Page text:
Fauna & Flora International (FFI) welcomes the decision of Belize’s Prime Minister, Dean Barrow, to appoint Lisel Alamilla as Minister of Forestry, Fisheries and Sustainable Development.
“We’d like to congratulate Lisel on her appointment to the Belize government,” said Mark Rose, CEO of Fauna & Flora International. “Having worked closely with Lisel over the past decade, we have seen her demonstrate time and time again an extraordinary level of ability, passion and determination. I feel sure that she will bring this to her new role, much to the benefit of Belize’s natural world and its people.”
“We look forward to exciting times ahead,” he added.
As a result of her appointment, Lisel is stepping down from her role as Executive Director of Ya’axché Conservation Trust (FFI’s partner in Belize).
Lisel has been involved in conservation for 17 years, and joined FFI as Country Director for the Belize programme in 2006, before moving to Ya’axché Conservation Trust (Ya’axché) two years later. In 2010 she was awarded the Marsh Award for Conservation Leadership, in recognition of her outstanding contribution towards FFI’s goals.
Speaking on the day of her appointment to the government, Lisel said: “Wow, what a day. Well it’s official now, I have been given the opportunity of a lifetime. What better way to serve my country?
“…I have no illusion that this will be an easy job but my hope is that I will be able to influence my cabinet colleagues to consider the environment. I am excited, I am thrilled and I am honoured.”
Shared challenges, shared success
Created in 1998, Ya’axché is a grassroots organisation working to address Belize’s immense conservation challenges, which include unsustainable hunting and habitat destruction for agricultural expansion and the timber trade.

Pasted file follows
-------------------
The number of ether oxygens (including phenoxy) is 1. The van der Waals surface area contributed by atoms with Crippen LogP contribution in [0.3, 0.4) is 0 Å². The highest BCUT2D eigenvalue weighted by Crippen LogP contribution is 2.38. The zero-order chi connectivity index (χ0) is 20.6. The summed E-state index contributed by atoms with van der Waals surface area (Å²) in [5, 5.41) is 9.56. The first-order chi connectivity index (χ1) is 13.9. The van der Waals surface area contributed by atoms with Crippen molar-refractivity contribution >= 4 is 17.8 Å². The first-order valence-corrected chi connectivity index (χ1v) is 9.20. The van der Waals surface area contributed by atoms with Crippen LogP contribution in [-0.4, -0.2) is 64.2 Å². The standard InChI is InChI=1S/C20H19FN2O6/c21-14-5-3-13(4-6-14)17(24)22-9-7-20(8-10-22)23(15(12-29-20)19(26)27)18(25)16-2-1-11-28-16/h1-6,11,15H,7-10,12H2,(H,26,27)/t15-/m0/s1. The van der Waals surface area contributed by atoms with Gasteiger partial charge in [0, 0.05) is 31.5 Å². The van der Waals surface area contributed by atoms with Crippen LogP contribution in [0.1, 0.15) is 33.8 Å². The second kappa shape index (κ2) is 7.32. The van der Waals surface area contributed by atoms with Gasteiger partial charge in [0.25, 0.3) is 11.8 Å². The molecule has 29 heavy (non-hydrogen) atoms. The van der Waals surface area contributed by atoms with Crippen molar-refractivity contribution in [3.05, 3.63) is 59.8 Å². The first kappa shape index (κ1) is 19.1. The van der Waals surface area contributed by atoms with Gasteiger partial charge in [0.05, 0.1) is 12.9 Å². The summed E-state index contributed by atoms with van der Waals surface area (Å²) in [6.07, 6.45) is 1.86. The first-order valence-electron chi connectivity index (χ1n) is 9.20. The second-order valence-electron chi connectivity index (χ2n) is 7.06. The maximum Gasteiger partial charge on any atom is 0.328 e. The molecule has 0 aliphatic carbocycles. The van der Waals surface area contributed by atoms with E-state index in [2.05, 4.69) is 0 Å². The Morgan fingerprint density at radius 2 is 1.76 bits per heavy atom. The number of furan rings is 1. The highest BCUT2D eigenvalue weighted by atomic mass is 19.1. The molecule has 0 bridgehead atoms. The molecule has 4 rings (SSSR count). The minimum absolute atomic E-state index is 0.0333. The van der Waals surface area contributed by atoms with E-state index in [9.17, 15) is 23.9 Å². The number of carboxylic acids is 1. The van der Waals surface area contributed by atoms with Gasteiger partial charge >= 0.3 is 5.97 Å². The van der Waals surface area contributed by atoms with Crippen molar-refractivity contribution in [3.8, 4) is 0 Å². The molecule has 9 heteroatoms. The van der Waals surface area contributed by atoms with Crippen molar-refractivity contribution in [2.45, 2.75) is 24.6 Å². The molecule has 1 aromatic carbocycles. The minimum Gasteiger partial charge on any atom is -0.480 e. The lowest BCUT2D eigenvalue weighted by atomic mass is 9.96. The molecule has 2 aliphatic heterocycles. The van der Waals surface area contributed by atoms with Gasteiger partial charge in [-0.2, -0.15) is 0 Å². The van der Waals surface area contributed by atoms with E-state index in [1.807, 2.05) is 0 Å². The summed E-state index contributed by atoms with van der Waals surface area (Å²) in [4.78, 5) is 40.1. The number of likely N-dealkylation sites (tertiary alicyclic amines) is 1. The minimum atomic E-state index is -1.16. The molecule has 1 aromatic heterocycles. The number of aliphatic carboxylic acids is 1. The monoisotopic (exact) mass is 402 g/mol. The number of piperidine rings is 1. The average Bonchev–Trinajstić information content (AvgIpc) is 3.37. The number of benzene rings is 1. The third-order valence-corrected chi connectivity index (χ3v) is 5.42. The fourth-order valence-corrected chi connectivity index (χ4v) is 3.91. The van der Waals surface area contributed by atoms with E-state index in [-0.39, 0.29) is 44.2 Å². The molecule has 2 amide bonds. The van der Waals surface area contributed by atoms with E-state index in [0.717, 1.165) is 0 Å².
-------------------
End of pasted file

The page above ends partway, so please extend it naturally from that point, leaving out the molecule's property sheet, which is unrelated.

Its community-oriented approach focuses on sustainable land-use management, advocacy and awareness, and supports socially innovative and economically viable enterprises.
Ya’axché is also responsible for co-managing Bladen Nature Reserve (alongside the Belize Forestry Department). One of Belize’s largest and most biodiverse nature reserves, Bladen covers 40,468 hectares and is home to 37 globally threatened species and 18 endemics.
During her time at Ya’axché, Lisel has overseen the development of an integrated land management strategy for Bladen Nature Reserve and the Maya Golden Landscape – the first in Belize to bring together local communities, private businesses, governments and NGOs to consider social, economic and environmental issues at a landscape level.
Ya’axché also plays a vital role in giving a voice to those who are rarely heard in policy debates and decision-making. Across Belize, indigenous communities account for just 17% of the population, however in the Toledo District (where Ya’axché works) this proportion rises to 64%.
Under Lisel’s leadership, Ya’axché has helped to ensure that these indigenous people are able to play an active role in the conservation of their natural resources, with representatives on Ya’axché’s board and a number of community members on the staff.
Lisel’s appointment undoubtedly marks the start of a new chapter in Belizean conservation and sustainable development, but what of Ya’axché?
In Lisel’s words: “I am confident that the team I leave behind at Ya’axché is extremely competent in carrying out the organisation’s mission. I will miss them terribly; they have been my family for the last five years. My success is their success.”